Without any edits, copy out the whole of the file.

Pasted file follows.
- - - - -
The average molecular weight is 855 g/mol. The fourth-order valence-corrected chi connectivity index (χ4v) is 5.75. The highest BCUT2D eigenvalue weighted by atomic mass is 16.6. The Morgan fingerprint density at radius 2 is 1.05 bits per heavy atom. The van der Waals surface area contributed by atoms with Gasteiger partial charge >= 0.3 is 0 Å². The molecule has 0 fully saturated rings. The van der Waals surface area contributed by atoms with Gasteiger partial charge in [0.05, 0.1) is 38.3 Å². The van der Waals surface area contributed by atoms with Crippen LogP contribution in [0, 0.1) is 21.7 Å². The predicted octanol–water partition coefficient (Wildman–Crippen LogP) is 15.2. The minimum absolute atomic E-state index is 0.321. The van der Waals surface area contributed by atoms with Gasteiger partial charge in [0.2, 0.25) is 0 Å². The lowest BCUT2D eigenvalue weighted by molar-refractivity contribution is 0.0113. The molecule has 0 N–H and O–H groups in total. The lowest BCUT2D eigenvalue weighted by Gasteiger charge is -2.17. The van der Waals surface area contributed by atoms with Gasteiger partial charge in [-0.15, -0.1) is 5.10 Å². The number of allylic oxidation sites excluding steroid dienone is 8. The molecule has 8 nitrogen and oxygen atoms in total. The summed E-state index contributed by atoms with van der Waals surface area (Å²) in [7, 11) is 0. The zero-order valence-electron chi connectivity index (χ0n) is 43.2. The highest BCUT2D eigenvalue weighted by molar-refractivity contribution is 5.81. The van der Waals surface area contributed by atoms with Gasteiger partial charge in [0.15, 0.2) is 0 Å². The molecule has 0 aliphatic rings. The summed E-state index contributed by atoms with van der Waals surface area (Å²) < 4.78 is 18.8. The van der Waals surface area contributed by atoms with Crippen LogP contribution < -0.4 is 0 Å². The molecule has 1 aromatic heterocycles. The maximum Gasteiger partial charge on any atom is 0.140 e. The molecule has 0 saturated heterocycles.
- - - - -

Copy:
The average molecular weight is 855 g/mol. The fourth-order valence-corrected chi connectivity index (χ4v) is 5.75. The highest BCUT2D eigenvalue weighted by atomic mass is 16.6. The Morgan fingerprint density at radius 2 is 1.05 bits per heavy atom. The van der Waals surface area contributed by atoms with Gasteiger partial charge >= 0.3 is 0 Å². The molecule has 0 fully saturated rings. The van der Waals surface area contributed by atoms with Gasteiger partial charge in [0.05, 0.1) is 38.3 Å². The van der Waals surface area contributed by atoms with Crippen LogP contribution in [0, 0.1) is 21.7 Å². The predicted octanol–water partition coefficient (Wildman–Crippen LogP) is 15.2. The minimum absolute atomic E-state index is 0.321. The van der Waals surface area contributed by atoms with Gasteiger partial charge in [0.2, 0.25) is 0 Å². The lowest BCUT2D eigenvalue weighted by molar-refractivity contribution is 0.0113. The molecule has 0 N–H and O–H groups in total. The lowest BCUT2D eigenvalue weighted by Gasteiger charge is -2.17. The van der Waals surface area contributed by atoms with Gasteiger partial charge in [-0.15, -0.1) is 5.10 Å². The number of allylic oxidation sites excluding steroid dienone is 8. The molecule has 8 nitrogen and oxygen atoms in total. The summed E-state index contributed by atoms with van der Waals surface area (Å²) in [7, 11) is 0. The zero-order valence-electron chi connectivity index (χ0n) is 43.2. The highest BCUT2D eigenvalue weighted by molar-refractivity contribution is 5.81. The van der Waals surface area contributed by atoms with Gasteiger partial charge in [0.15, 0.2) is 0 Å². The molecule has 0 aliphatic rings. The summed E-state index contributed by atoms with van der Waals surface area (Å²) < 4.78 is 18.8. The van der Waals surface area contributed by atoms with Crippen LogP contribution < -0.4 is 0 Å². The molecule has 1 aromatic heterocycles. The maximum Gasteiger partial charge on any atom is 0.140 e. The molecule has 0 saturated heterocycles.